Prime Minister Jacinda Ardern’s call for more kindness resonates with Latham Lockwood.
That’s because he is chair of an organisation, Kind Hearts Trust, that creates practical ways of sharing kindness. The concept has even spread beyond New Zealand to Australia, Canada and the United States.
Latham hopes the Prime Minister’s comments will prompt more kindness, which will in turn have a positive impact in the community.
“To hear Jacinda talking about this [kindness] as a value for New Zealand and how she puts it as ‘a simple concept’ – it truly is simple and can have a bigger global impact than we realise.
“We feel that what we are doing is right, and if we all ask ourselves ‘How can we be more kind to each other?’ – not only New Zealand but the world will be a better place for all.”
A ripple effect
Latham believes there is a move in New Zealand towards more kindness and says that when people are touched by kindness, it has a ripple effect.
So how is Kind Hearts, based in Palmerston North, changing the community?
“We have various initiatives in multiple areas, all of which reach different parts of our community. Each person – man, woman, child – who is touched by our initiatives receives kindness in its most pure form.
Unconditional kindness. They understand someone else has unconditionally helped them, without judgement or expectation.
“This continually develops their awareness of kindness and the positive impact it has on others, thus encouraging them to spread it further,” Latham says.
“It is like the ripple effect.”
Began with Facebook
Kind Hearts began in 2014 after founder Leigh Rosanoski began posting on her Facebook page about kindness.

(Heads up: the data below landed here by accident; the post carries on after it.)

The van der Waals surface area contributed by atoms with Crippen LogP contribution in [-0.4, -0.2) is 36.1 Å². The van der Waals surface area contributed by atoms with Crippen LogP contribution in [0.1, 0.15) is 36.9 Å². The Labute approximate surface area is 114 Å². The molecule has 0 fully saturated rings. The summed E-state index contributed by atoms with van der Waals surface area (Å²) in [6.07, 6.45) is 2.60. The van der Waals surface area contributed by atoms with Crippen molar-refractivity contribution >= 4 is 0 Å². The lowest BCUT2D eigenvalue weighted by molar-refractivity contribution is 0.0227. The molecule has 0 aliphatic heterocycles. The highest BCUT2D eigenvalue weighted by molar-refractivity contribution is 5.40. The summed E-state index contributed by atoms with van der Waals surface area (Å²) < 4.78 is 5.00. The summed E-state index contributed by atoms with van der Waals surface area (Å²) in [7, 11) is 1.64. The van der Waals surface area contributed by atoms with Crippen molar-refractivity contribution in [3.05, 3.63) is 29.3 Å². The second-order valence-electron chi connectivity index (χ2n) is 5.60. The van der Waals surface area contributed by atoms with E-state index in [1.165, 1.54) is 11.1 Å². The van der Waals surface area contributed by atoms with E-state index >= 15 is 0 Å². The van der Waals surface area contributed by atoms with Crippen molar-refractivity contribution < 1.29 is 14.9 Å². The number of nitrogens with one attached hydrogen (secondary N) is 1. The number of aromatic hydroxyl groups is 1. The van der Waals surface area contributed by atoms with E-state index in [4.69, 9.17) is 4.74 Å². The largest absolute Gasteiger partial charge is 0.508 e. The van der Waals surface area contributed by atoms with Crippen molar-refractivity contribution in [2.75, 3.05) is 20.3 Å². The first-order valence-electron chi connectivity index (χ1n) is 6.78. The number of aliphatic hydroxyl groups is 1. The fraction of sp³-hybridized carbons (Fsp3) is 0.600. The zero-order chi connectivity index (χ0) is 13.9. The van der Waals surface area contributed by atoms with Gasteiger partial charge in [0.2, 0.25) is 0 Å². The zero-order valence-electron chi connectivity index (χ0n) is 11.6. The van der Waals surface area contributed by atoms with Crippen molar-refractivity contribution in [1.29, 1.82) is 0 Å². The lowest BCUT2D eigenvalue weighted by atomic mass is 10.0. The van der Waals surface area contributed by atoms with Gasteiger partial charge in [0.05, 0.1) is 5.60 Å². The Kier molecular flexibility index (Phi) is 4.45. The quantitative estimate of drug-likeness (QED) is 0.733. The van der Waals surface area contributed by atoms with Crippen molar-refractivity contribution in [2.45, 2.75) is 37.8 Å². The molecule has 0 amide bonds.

The first Kind Hearts initiative was to print and give away “kindness cards.”
The little notes can be used to thank someone for great service or kindness received, give with a gift as a random act of kindness, or pay for someone’s coffee or meal.
She saw a powerful response from the message kindness brings and the way it connects people.
A kindness card recipient wrote the following message on the trust’s Facebook page.
“My partner and I were doing our weekly shop at Countdown Johnsonville this afternoon and, to be honest, with both of us being sick it was a bit of a struggle. And then we came across this! It brightened up our day and made us feel really special. What a cool idea. So thank you to your organisation and whoever hid the goodie bag in with the Worcester sauce. Good to know good, kind-hearted people still exist!”
The Kind Hearts Charitable Trust was set up in 2016 with a board and operational team, all volunteers.
The first programme was the Kind Hearts for Kids initiative to provide schools and kindergartens the support to feed their kids when they need it, especially breakfast.
Another programme provides practical support to parents of babies and children in Palmerston North Hospital’s neonatal unit and children’s ward, delivering donated items daily such as home baking, food, toiletries and books.
In the classroom
Kind Hearts Trust is committed to supporting schools to build a strong kindness culture alongside, and enhancing, their own school values and the unique and special culture of their school and school community. In February 2018 the trust launched its Kind Hearts in Schools classroom kit and guide for teachers.
The launch of these kits marks Kind Hearts’ first year of fully engaging with the school community.
The programme facilitators, Raewyn Marshall and Robyn Tootill, are retired school principals who bring experience and passion to achieve the potential of the charity’s initiative, leading the development of new resources and guiding the trust to achieve its goal to spread this initiative nationally and then globally.
So far Kind Hearts has 45 registered schools and 146 kits have been purchased. Twenty of these schools are from outside Manawatū, in Christchurch, Taranaki and Kaikōura. All up, about 4300 students have been involved.
About 280 students from 22 schools also came to the Kind Hearts regional day, working together to come up with ways to spread kindness back in their schools.
Growing the reach
“We are looking to really grow this initiative to reach even more schools and regions next year,” Latham says.
They also use kindness cards, where pupils can anonymously write a compliment or nice note to a classmate, and have weekly kindness buddies.
Pupils also secretly find kind things to do for a classmate, as well as learning about how to act kindly.
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Kind Hearts website click here
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